Levi Strauss CEO Chip Bergh doubled down on the clothing company’s efforts to slowly expand a gender-neutral collection when pressed about controversy recently garnered by Bud Light.
Bergh was asked by Axios senior business reporter Hope King at a conference in San Francisco about the firm’s efforts to market products in a world where individuals are “more aware of their gender identities,” a reality which King noted corresponds with growing consumer frustration with perceived corporate social activism such as the marketing partnership between Bud Light and social media influencer Dylan Mulvaney. The executive replied that Levi’s is responding to demand for clothing which conforms to neither male nor female identities.
“We actually have a gender-neutral line. It was a small collection,” Bergh told King. “And we know that women buy some men’s product and men buy some women’s product. We know that goes on, we’ve got the market research and the data to show it, and that’s great. We are kind of building out slowly, starting with a very small collection of gender-neutral or gender-fluid lines and there is definitely consumer appetite for that, and we’re there for that.”
Levi’s indeed has a landing page that markets to consumers whose “self-expression isn’t just about what you wear” and offers a variety of products “regardless of gender.” An advertisement on the site features one model with long hair and a beard wearing a flowing denim jacket dress, as well as another who feels “a lot more freedom” when wearing masculine items.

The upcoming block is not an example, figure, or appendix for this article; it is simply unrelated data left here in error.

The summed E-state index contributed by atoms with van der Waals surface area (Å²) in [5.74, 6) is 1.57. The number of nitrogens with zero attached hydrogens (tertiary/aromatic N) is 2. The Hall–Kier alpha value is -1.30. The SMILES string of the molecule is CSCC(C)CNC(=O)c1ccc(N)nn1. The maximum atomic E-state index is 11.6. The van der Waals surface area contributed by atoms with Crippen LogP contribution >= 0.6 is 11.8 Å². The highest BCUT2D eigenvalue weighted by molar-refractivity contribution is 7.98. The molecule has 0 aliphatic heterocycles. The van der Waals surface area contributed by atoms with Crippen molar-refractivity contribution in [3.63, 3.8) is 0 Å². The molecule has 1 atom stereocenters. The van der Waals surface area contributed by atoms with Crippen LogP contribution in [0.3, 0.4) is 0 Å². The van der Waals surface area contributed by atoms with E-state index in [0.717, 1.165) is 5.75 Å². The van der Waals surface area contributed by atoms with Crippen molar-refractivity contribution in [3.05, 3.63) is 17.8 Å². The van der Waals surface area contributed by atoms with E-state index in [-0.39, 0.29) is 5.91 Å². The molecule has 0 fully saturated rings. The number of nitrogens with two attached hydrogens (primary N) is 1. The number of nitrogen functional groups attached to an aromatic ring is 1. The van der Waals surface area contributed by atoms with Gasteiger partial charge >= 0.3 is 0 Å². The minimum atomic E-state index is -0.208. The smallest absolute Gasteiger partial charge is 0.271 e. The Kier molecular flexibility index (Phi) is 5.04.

“It started when I was really young out of a need to feel special. I realized that as a man, we didn’t have all that women had to play with, so I decided that I would,” the first model said. “I think in general, queer people are very attached to imagery because they’re ways we found to feel included and to differentiate ourselves,” added the second.
Levi’s also unveiled efforts to celebrate “pride” ahead of the month-long festival observed by adherents of the LGBTQ movement. The firm sells a handful of rainbow-themed jeans, short sleeve shirts, jean jackets, boxer briefs, tank tops, and a see-through “radical love” dress.
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The efforts from Levi’s come as several reports indicate that Anheuser-Busch, the parent company of Bud Light, has hemorrhaged sales after the brand partnered with Mulvaney, a man who claims to be a woman and chronicled his purported gender transition on social media. Executives for the beverage firm have offered vague apologies, downplayed the extent of the campaign, and even hired veteran Republican lobbyists in various attempts to win back disgruntled conservatives who formerly consumed the beer.
The superficial attempts to back away from Mulvaney have now earned the company additional backlash from the opposite end of the political spectrum: angered members of the LGBTQ movement are demanding that Anheuser-Busch affirm their full-throated support for the ideology or face a second boycott effort.
Levi’s is not the only clothing company to offer “pride” collections. Target recently unveiled new products with LGBTQ themes, including several pieces of apparel meant for kids and babies, as well as children’s books that advance the tenets of transgender activism.